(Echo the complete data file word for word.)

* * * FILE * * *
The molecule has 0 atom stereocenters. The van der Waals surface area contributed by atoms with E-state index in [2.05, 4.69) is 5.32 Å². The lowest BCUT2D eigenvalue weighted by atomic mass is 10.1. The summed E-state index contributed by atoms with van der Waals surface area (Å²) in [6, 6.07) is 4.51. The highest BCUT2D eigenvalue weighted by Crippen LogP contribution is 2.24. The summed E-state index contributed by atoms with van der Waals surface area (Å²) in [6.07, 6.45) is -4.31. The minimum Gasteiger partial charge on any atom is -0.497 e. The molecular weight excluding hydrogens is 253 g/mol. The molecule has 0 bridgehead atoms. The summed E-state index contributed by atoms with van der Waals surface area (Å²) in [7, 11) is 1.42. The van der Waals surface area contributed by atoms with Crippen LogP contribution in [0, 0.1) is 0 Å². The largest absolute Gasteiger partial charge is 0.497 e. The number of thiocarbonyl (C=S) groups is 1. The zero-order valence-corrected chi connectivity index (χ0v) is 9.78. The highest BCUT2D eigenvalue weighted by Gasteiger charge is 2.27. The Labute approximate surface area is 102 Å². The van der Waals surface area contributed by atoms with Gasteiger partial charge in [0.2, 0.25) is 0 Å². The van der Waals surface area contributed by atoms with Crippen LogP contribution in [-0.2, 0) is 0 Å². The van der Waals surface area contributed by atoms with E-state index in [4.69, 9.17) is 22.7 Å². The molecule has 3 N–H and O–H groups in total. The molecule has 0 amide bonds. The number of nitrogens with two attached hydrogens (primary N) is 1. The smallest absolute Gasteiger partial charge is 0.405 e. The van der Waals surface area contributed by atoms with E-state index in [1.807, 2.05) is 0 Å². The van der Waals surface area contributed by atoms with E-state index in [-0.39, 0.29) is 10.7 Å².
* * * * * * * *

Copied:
The molecule has 0 atom stereocenters. The van der Waals surface area contributed by atoms with E-state index in [2.05, 4.69) is 5.32 Å². The lowest BCUT2D eigenvalue weighted by atomic mass is 10.1. The summed E-state index contributed by atoms with van der Waals surface area (Å²) in [6, 6.07) is 4.51. The highest BCUT2D eigenvalue weighted by Crippen LogP contribution is 2.24. The summed E-state index contributed by atoms with van der Waals surface area (Å²) in [6.07, 6.45) is -4.31. The minimum Gasteiger partial charge on any atom is -0.497 e. The molecular weight excluding hydrogens is 253 g/mol. The molecule has 0 bridgehead atoms. The summed E-state index contributed by atoms with van der Waals surface area (Å²) in [7, 11) is 1.42. The van der Waals surface area contributed by atoms with Crippen LogP contribution in [0, 0.1) is 0 Å². The largest absolute Gasteiger partial charge is 0.497 e. The number of thiocarbonyl (C=S) groups is 1. The zero-order valence-corrected chi connectivity index (χ0v) is 9.78. The highest BCUT2D eigenvalue weighted by Gasteiger charge is 2.27. The Labute approximate surface area is 102 Å². The van der Waals surface area contributed by atoms with Gasteiger partial charge in [0.2, 0.25) is 0 Å². The van der Waals surface area contributed by atoms with Crippen LogP contribution in [-0.2, 0) is 0 Å². The van der Waals surface area contributed by atoms with E-state index in [4.69, 9.17) is 22.7 Å². The molecule has 3 N–H and O–H groups in total. The molecule has 0 amide bonds. The number of nitrogens with two attached hydrogens (primary N) is 1. The smallest absolute Gasteiger partial charge is 0.405 e. The van der Waals surface area contributed by atoms with E-state index in [1.807, 2.05) is 0 Å². The van der Waals surface area contributed by atoms with E-state index in [-0.39, 0.29) is 10.7 Å².